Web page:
Year 2016 Will See The Full Impact Of The Collapse In The US Rig Count

Oil rig1

UBS | We’ve marked to market for 4Q15 and lowered our 2016 Brent/WTI oil price forecasts ($/Bbl) to $42.50/$40.00 (from $57.50/$52.50), reflecting the much weaker 4Q outturn and lower entry point into 2016. In the near-term the market remains oversupplied and we expect global inventories to continue building until 3Q16, dampening any potential price recovery. In the medium term however we view current prices as unsustainable: we believe much of the recent fall is short – term momentum driven with limited reference to longer – term fundamentals, not unusual when the market is unbalanced given the gulf between cash costs of existing supply ($30 – 40/bbl) and the long-run marginal cost. However, like all capital cycles, this one continues to turn: 2016 will see the full impact of the collapse in the US rig count, driving a 0.8Mb/d contraction in non-OPEC supply.

We estimate a minimum of 520 rigs would be needed in the “Big Four” oil shale plays and 720 oil rigs overall in order to hold U.S. oil production flat YoY in 2016. The required rig count would presumably decline over time as US E&Ps continue to improve efficiency rates (defined as production per rig) through quicker spud – to – spud times and improved reserves per well. This assumes over half of the US shale rigs would be in the Permian, which has the largest reserves/well and is experiencing the most material efficiency gains given it is in the earliest stages of the learning curve when compared to the other 3 big oil shales in the US. We should note that the US would also need to run 200 rigs on conventional assets to enable flat production, implying an oil rig count of 720 would be needed to hold US oil production flat. For perspective, this compares to the peak US oil rig count of 1,601 in the fall of 2014 and the 2015 average of 750 and the current rig count of 516.

US rigs

Meanwhile, the market looks tighter from 2018 onwards as the impact of the dearth of project sanctions in 2015 is felt (1.3Mboe/d vs the norm of 5Mboe/d). As this becomes more apparent, we believe the focus will shift to the price needed to incentivise sufficient new investment to offset decline (5 – 8% per annum) a nd meet incremental demand (~1% per annum) – a figure of $70 – 80/bbl in our view which still implies a phenomenal reduction in unit costs from 2014 levels.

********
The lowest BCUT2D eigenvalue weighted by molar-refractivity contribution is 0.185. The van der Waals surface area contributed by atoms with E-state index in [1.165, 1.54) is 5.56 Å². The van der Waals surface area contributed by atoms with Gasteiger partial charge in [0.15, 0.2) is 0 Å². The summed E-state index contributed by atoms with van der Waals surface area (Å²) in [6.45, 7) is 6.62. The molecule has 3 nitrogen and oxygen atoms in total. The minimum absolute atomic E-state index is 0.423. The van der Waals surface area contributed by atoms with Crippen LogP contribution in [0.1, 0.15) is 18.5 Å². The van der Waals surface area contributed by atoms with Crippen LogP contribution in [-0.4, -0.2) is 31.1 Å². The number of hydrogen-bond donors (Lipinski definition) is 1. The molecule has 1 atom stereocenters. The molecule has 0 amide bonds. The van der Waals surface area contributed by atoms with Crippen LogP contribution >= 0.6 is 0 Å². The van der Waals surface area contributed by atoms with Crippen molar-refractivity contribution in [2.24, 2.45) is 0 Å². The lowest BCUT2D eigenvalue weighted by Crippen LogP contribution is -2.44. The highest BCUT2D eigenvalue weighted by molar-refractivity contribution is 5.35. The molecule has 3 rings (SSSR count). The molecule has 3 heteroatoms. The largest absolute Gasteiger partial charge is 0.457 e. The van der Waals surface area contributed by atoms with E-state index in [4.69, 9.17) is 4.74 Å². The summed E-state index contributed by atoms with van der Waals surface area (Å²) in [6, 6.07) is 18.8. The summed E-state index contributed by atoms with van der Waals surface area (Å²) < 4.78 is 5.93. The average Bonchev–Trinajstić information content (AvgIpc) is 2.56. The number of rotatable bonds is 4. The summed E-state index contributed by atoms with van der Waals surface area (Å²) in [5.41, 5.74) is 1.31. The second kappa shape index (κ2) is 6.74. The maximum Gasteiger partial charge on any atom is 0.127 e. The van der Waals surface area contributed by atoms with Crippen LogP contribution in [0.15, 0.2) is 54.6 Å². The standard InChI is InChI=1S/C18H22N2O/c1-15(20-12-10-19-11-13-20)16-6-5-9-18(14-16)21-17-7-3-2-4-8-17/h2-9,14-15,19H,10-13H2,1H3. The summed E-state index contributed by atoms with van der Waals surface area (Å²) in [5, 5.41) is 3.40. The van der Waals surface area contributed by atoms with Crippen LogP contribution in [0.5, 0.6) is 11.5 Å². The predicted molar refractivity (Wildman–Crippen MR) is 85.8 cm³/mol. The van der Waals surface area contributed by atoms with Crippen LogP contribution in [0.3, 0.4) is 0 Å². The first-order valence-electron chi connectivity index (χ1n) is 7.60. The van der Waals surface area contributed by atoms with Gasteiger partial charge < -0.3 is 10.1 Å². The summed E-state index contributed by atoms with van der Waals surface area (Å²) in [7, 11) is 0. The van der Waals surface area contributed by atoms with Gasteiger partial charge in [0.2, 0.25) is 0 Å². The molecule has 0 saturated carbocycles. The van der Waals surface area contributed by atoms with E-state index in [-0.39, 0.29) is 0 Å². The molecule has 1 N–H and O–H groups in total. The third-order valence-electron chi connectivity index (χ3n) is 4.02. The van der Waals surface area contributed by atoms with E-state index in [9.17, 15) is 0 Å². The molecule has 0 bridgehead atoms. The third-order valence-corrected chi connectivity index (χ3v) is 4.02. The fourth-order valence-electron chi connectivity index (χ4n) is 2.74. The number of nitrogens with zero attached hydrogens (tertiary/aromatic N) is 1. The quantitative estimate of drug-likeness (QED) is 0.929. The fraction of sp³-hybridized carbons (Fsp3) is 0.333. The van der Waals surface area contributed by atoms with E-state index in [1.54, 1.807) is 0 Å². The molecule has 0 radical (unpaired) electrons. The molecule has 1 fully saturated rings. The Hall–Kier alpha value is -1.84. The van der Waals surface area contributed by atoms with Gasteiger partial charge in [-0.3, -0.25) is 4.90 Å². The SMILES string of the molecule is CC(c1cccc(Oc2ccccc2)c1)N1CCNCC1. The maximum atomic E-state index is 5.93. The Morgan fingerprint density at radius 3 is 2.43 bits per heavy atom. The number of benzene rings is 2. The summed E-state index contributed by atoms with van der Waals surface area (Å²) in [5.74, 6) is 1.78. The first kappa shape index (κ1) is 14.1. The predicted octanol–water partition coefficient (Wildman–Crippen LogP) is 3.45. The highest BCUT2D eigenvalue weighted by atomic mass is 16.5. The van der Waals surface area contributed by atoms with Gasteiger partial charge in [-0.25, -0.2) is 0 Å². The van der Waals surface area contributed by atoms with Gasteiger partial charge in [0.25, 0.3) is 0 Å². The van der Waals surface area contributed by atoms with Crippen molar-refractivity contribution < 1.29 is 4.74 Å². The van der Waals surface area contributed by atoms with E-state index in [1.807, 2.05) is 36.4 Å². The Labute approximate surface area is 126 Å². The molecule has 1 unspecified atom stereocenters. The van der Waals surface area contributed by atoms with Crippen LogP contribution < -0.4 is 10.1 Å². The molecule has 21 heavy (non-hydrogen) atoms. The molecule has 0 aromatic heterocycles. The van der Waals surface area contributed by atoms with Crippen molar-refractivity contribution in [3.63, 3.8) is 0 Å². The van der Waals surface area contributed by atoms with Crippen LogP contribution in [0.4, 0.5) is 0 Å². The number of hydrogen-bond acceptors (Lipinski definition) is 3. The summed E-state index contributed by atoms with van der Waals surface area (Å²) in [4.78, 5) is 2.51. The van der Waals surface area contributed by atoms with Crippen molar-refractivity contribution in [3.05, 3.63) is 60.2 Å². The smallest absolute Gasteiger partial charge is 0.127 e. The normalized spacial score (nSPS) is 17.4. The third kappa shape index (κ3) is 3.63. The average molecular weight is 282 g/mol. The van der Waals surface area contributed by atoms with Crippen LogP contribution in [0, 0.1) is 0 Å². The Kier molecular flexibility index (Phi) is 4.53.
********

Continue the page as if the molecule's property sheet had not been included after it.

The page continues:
Lowering our US natural gas price forecasts

We’ve also lowered our 2016 – 19 & long – term, normalised na tural gas price forecasts ($/MMBtu) to $2.45, $2.75, $3.00, & $3.25, respectively, from $3.25, $3.75, $4.00, & $4.00. We now forecast 2016 suffering from the overhang of a material storage surplus, as well as a more tempered long – term demand growth outlook coupled with the ability to meet demand growth with prices well below $4/MMBtu.

…but not your typical mark – to – market note

Beyond the revised oil price forecast, the remainder of this report provides UBS’ answers to the most frequently as ked questions on oil prices and our market outlook. These span a wide range of topics including: the outlook for upstream capex and the response of non – OPEC supply to prices; the nature of OPEC’s role in the market; the shape of the global cost curve; dema nd elasticity; and natgas/LNG markets.

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The Corner
The Corner has a team of on-the-ground reporters in capital cities ranging from New York to Beijing. Their stories are edited by the teams at the Spanish magazine Consejeros (for members of companies’ boards of directors) and at the stock market news site Consenso Del Mercado (market consensus). They have worked in economics and communication for over 25 years.